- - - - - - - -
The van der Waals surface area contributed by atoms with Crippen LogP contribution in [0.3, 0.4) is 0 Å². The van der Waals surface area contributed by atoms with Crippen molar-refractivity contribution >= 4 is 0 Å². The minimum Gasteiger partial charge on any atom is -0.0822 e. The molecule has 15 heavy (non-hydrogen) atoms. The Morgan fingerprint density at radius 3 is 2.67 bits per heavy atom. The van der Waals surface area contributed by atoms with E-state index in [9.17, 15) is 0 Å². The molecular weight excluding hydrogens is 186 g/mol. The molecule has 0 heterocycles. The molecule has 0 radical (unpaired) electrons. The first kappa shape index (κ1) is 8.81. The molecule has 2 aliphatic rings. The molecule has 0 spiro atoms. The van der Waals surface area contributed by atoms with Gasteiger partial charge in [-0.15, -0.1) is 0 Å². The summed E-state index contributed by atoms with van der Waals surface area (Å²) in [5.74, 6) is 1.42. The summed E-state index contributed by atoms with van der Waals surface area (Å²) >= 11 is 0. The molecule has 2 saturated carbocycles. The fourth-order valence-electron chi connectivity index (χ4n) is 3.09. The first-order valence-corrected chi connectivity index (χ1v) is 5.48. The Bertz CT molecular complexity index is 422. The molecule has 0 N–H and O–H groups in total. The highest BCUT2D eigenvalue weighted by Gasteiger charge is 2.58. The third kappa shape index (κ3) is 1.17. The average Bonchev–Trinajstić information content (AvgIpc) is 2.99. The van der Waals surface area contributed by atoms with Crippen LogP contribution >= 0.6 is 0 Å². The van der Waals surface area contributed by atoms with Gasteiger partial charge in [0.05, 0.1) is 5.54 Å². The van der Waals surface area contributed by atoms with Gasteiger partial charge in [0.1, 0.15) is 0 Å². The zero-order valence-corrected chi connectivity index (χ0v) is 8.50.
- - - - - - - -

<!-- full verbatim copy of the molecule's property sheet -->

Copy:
The van der Waals surface area contributed by atoms with Crippen LogP contribution in [0.3, 0.4) is 0 Å². The van der Waals surface area contributed by atoms with Crippen molar-refractivity contribution >= 4 is 0 Å². The minimum Gasteiger partial charge on any atom is -0.0822 e. The molecule has 15 heavy (non-hydrogen) atoms. The Morgan fingerprint density at radius 3 is 2.67 bits per heavy atom. The van der Waals surface area contributed by atoms with E-state index in [9.17, 15) is 0 Å². The molecular weight excluding hydrogens is 186 g/mol. The molecule has 0 heterocycles. The molecule has 0 radical (unpaired) electrons. The first kappa shape index (κ1) is 8.81. The molecule has 2 aliphatic rings. The molecule has 0 spiro atoms. The van der Waals surface area contributed by atoms with Gasteiger partial charge in [-0.15, -0.1) is 0 Å². The summed E-state index contributed by atoms with van der Waals surface area (Å²) in [5.74, 6) is 1.42. The summed E-state index contributed by atoms with van der Waals surface area (Å²) >= 11 is 0. The molecule has 2 saturated carbocycles. The fourth-order valence-electron chi connectivity index (χ4n) is 3.09. The first-order valence-corrected chi connectivity index (χ1v) is 5.48. The Bertz CT molecular complexity index is 422. The molecule has 0 N–H and O–H groups in total. The highest BCUT2D eigenvalue weighted by Gasteiger charge is 2.58. The third kappa shape index (κ3) is 1.17. The average Bonchev–Trinajstić information content (AvgIpc) is 2.99. The van der Waals surface area contributed by atoms with Crippen LogP contribution >= 0.6 is 0 Å². The van der Waals surface area contributed by atoms with Gasteiger partial charge in [0.05, 0.1) is 5.54 Å². The van der Waals surface area contributed by atoms with Gasteiger partial charge in [0.1, 0.15) is 0 Å². The zero-order valence-corrected chi connectivity index (χ0v) is 8.50.